Building Safety Act – management obligations and managing agents
New regulations have recently been passed under the Building Safety Act (the Act) regarding the management obligations of the accountable person (AP) and principal accountable person (PAP) when a higher-risk building is "occupied" (occupation of two or more residential units).
These regulations are expected to come into force in Autumn 2023 and will be significant to freeholders, head lessees, and resident management companies which are either an AP or PAP, as:
- although APs and PAPs will want to seek support from managing agents in discharging their obligations, APs and PAPs cannot delegate their ultimate responsibility for such obligations; and
- the consequences of non-compliance with the management obligations in the Act by the AP or PAP are severe and can result in criminal sanctions.
APs and PAPs will nonetheless need to agree with their managing agents how support is going to be provided in respect of these new responsibilities. This may require the extension of the services provided by agents under property management agreements.
Managing agents will also need to understand how the Act impacts upon, amongst other things, the new service charge recovery regime that is already in place under the Act.
The property management agreement
APs and PAPs should review the services under property management agreements in order to understand to what extent their managing agents are required to assist them in discharging their obligations under the Act. There are likely to be areas where the AP or PAP may want to request additional support from their managing agents, such as in relation to required record keeping and submissions to the Building Safety Regulator, as well as dealing with resident engagement requirements under the Act. This scope will need to be discussed and agreed with the managing agents. The services will also need to be kept under review and may need to be amended in order to comply with subsequent legislation and updated government guidance.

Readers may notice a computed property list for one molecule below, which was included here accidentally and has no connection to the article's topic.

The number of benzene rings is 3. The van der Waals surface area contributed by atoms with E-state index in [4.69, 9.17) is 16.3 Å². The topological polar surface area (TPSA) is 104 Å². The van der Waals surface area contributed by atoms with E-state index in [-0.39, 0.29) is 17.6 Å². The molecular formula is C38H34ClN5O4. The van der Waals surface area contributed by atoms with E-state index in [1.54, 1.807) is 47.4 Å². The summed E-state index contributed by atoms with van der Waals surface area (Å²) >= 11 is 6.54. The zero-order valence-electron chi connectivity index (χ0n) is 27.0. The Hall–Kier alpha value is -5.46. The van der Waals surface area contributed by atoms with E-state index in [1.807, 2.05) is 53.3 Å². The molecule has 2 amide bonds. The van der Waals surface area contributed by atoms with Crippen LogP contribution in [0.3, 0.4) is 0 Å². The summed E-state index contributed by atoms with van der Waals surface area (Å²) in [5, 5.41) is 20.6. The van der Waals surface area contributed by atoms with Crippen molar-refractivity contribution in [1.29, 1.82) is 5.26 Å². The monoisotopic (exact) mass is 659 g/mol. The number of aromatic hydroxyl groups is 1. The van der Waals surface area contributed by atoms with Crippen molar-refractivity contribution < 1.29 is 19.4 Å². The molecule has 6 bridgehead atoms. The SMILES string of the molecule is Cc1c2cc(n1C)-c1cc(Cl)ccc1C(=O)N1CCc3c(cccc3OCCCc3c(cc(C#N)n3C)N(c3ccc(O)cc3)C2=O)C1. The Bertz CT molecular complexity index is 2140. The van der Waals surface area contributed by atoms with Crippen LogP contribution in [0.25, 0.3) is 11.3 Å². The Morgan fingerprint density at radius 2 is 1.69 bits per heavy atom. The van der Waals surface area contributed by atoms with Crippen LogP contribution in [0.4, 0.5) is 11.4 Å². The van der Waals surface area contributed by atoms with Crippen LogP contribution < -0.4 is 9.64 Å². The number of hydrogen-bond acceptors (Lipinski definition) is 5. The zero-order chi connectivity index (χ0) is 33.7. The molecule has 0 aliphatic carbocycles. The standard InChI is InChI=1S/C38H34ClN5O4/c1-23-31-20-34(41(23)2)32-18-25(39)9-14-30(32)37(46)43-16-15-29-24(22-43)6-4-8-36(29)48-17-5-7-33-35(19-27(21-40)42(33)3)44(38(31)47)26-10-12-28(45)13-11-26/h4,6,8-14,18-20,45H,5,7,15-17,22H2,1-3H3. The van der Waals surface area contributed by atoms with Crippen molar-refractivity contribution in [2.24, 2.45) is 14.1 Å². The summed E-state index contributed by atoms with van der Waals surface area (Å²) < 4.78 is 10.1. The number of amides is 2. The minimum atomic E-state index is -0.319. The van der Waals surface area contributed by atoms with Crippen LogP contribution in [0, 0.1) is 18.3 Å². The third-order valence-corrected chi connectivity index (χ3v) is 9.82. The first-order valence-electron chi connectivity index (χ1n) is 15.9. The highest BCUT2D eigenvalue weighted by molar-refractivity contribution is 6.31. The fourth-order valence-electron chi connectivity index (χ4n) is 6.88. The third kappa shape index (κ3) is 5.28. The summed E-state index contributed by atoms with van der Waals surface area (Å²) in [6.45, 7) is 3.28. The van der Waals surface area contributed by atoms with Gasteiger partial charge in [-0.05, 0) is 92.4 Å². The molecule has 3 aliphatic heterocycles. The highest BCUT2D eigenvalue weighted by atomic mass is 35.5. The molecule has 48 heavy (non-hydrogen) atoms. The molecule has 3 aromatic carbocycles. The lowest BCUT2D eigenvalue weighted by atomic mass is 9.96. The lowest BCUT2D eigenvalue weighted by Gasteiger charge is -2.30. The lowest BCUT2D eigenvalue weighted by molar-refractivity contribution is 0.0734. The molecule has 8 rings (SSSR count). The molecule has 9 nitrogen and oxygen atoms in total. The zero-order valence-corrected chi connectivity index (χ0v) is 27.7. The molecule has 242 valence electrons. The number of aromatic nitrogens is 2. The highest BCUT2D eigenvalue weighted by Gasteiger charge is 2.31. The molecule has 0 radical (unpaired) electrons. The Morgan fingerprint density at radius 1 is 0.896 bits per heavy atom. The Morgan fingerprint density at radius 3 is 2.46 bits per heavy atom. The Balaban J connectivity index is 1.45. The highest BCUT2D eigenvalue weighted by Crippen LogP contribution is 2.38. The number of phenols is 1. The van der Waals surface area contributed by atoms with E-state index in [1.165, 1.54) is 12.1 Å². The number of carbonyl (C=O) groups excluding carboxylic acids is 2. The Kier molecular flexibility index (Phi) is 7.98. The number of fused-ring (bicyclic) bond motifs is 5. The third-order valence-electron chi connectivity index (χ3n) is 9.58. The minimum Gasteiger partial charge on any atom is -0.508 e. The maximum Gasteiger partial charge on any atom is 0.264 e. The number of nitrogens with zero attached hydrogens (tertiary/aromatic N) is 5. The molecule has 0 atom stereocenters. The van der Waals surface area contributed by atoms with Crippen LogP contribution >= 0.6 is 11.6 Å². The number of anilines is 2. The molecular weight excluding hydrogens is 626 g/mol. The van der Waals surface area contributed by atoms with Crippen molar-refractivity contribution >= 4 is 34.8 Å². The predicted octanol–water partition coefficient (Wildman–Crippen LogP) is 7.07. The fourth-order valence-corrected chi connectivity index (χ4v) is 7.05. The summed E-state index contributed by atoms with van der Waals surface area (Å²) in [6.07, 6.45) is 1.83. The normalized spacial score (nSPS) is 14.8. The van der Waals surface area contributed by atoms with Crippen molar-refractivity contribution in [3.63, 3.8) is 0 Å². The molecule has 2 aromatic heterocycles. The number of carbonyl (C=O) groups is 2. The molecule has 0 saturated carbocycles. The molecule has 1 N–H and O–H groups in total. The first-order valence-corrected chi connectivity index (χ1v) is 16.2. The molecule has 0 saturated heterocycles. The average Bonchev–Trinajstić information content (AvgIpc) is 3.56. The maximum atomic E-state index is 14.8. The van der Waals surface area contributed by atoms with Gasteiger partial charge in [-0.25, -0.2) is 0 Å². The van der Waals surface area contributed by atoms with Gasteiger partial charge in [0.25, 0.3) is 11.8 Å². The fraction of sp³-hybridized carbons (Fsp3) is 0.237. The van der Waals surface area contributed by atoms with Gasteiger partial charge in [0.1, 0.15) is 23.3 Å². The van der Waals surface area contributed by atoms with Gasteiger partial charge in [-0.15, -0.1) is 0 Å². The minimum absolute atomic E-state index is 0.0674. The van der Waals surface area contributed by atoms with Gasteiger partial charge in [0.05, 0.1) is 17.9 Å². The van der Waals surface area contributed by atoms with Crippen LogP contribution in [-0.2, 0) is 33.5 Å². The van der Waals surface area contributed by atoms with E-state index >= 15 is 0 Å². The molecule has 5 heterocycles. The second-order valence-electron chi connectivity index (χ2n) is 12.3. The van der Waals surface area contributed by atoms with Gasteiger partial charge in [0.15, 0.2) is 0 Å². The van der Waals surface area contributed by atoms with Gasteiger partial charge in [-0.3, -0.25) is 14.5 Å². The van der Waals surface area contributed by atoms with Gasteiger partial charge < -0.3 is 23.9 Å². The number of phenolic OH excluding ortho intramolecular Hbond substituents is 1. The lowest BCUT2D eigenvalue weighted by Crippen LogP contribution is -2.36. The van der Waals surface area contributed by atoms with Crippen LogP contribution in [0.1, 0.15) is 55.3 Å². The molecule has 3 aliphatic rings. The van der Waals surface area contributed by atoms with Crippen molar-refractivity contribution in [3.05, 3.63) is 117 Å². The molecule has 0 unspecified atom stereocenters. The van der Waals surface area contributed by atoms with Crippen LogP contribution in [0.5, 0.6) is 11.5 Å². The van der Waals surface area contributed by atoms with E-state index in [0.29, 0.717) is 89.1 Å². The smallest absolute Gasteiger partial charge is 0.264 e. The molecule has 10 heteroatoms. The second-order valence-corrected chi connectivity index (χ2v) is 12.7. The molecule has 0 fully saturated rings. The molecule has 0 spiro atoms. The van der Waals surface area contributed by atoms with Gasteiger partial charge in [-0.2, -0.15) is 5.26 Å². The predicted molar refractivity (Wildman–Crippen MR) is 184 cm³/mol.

A collaborative approach will need to be taken by building owners, responsible persons, other stakeholders, and agents (in particular where there are multiple APs for the higher-risk building) in agreeing the nature and extent of services to be provided by the managing agent. As there are a number of parties involved, the property management agreement will need to clearly set out the services being provided and the agent’s authority. A clear, contractual delineation of responsibilities will be necessary to avoid unintended overlap or gaps in the provision of statutorily required services and mechanisms.
If there are multiple APs, there will need to be increased cooperation and communication regarding building safety management systems which each AP will be obliged to have in place. The PAP will also need to have access and use of all systems to create their safety case report and to support the holistic approach to building safety.
Managing agents and building owners need to be aware of the new requirements under the Act as to what costs can and can’t be put through the service charge. The Act severely curtails costs relating to building and fire safety that can be passed on to tenants, particularly relating to historic defects.